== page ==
Study ranks Ball St., ISU among most violent campuses - 13 WTHR Indianapolis

Study ranks Ball St., ISU among most violent campuses

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A Ball State senior was cut in the face during an attack last week. A Ball State senior was cut in the face during an attack last week.
MUNCIE -

Two universities in Indiana are on a list of the most dangerous college campuses in the country.

Indiana State and Ball State Universities are in the top 25 campuses where students are more likely to become victims in a study by Business Insider Law & Order.

One student who suffered a violent attack last week in Muncie spoke with Eyewitness News Monday. The Ball State senior is recovering from the violent surprise attack, which left a deep cut on his face. Police are still looking for three men who allegedly attacked him around 3 a.m. Friday.

"Right when I was getting ready to pass them, the guy closest to my left jumped out on me and swung on me," the victim said.

The study by Business Insider Law & Order ranked campuses based on violent persons and property crimes. Indiana State ranks 12th with nine violent crimes and 214 property crimes. Ball State came in just ahead of that, ranking 11th with 19 violent crimes against people and 353 property crimes.

Near Ball State, despite someone throwing rocks to break out windows at a campus-area church, sophomore Kyle Pomerenke says he still feels safe.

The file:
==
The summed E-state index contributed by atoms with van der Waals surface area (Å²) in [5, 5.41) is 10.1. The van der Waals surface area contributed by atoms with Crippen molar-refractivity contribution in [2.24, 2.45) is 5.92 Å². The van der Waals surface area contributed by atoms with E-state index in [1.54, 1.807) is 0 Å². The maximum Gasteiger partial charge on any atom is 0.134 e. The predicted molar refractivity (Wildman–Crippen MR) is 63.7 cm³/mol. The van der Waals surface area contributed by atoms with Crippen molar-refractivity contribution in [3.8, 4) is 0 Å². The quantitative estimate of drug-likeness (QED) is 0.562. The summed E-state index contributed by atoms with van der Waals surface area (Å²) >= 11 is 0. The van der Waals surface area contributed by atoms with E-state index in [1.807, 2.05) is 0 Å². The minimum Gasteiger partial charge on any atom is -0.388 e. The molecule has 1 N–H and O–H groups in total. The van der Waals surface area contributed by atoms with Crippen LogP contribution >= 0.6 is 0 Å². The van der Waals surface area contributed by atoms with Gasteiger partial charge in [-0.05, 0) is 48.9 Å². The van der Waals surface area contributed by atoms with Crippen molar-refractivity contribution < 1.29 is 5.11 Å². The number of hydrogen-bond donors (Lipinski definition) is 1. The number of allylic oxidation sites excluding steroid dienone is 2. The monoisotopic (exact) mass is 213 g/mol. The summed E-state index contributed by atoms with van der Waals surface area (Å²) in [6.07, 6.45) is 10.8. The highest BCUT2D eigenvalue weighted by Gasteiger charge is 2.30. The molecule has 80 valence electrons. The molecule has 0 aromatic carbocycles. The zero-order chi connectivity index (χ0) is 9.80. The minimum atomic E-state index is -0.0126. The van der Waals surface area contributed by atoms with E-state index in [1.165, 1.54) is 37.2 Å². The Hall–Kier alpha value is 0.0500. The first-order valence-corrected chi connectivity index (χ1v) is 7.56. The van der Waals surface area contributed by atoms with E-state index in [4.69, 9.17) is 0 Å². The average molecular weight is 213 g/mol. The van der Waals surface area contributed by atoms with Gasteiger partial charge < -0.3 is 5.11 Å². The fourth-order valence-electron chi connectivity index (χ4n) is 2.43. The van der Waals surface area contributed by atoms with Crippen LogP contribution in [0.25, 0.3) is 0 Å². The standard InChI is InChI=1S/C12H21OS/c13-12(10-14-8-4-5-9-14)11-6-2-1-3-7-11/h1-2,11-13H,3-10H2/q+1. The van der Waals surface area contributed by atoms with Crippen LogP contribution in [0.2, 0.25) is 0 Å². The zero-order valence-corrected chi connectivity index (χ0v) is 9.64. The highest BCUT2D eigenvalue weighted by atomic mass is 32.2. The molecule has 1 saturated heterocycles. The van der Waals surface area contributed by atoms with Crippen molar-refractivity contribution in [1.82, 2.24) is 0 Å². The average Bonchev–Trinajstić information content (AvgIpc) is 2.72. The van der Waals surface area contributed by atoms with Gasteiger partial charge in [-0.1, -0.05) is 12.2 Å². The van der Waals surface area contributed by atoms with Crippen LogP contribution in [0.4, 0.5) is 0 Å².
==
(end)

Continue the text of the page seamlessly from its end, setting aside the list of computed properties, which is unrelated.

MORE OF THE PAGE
"It's a good campus. Ball State does a good job letting us know when something did happen," he said.

After the stabbing Friday morning at Dicks and Riverside Avenue, campus police alerted the Ball State student body about the incident. Despite the ranking, many of the students give police a good grade on keeping them safe.

Freshman Madison Biddle just completed a campus safety research paper and warns against drawing conclusions based on a single study.

"Some research was saying that crime has actually gone down in a couple of years, so the police are really doing a better job at it, I say," Biddle said.

The victim of Friday's attack hopes someone helps police will eventually catch the men who left him scarred.

"They don't look like students, that is my perception. I don't think they were students," he said.

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